Serial MRI Study Finds 47% Cases Do Not Resolve

As a cardiologist, my two greatest fears concerning COVID-19 vaccine myocarditis are: 1) sudden cardiac death, 2) permanent damage to the heart resulting in scar.

The reason why scar is important is because it puts the patient at risk for two late complications: 1) malignant arrhythmias and cardiac arrest, 2) development of dilated cardiomyopathy and heart failure.

In clinical practice I have observed a few patients with small areas of damage (<15% of the left ventricle with late gadolinium enhancement) return to normal on follow-up cardiac MRI. However I remain concerned about patients with larger areas of damage. Warren and colleagues studied patients with COVID-19 vaccine myocarditis with serial MRI data and the following abstract results: “Sixty-seven patients with C-VAM (mean age 30 ± 13 years, 72% male) underwent CMR evaluation. Median time from vaccination to CMR was 548 (range 398-603) days. Twenty patients (30%) had persistent LGE, most frequently found in the basal inferolateral segment (n = 11). At diagnosis, nine patients (13%) were classified as definite and 58 (87%) as probable myocarditis. With integration of CMR LGE data, 16 patients (28%) were reclassified from probable to definite myocarditis. Persistent LGE on CMR occurs in one third of patients with C-VAM. Without CMR at diagnosis, almost one third of patients are misclassified as probable rather than definite myocarditis.” However, it was Table 3 that caught my eye—particularly those with baseline and follow up MRI scans completed out to 556 days.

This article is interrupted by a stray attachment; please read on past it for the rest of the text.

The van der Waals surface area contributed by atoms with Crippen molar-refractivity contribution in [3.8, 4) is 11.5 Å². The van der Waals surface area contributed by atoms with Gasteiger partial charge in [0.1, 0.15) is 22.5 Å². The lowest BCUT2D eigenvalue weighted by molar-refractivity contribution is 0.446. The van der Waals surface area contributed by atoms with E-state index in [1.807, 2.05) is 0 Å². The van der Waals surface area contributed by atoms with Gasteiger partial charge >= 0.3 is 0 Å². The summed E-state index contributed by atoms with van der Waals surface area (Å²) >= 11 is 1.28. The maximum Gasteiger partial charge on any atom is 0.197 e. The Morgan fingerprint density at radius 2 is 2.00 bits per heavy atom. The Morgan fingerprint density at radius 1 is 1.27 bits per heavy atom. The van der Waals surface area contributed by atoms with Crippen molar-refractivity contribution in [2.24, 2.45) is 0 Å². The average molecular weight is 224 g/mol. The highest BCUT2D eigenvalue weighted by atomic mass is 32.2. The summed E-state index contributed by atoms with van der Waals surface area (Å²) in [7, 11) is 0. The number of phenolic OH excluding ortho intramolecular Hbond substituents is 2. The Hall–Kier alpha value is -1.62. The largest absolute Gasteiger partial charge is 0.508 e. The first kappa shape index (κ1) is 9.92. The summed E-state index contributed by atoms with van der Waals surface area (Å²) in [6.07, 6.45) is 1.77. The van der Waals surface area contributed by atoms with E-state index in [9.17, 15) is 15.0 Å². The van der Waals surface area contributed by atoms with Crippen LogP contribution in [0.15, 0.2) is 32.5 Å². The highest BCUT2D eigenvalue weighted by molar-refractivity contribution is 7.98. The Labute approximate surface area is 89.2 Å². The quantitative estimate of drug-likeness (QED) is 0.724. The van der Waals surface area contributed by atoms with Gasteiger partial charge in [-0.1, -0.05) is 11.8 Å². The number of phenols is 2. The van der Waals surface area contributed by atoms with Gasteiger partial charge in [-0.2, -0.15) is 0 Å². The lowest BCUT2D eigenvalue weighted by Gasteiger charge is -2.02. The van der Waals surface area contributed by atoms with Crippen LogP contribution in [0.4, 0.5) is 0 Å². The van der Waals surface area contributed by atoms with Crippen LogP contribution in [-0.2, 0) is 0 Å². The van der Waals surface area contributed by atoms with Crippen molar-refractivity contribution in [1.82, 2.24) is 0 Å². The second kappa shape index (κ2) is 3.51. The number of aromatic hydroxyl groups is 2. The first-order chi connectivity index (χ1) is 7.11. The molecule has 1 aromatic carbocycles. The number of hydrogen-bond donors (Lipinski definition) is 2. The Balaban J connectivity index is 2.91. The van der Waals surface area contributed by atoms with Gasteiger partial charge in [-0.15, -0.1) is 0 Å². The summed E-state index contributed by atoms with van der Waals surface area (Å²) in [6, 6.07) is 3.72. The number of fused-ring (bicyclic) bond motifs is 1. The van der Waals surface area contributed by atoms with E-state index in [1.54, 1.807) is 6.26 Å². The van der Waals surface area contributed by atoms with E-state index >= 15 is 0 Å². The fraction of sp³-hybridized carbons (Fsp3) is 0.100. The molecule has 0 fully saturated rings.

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Iron Will

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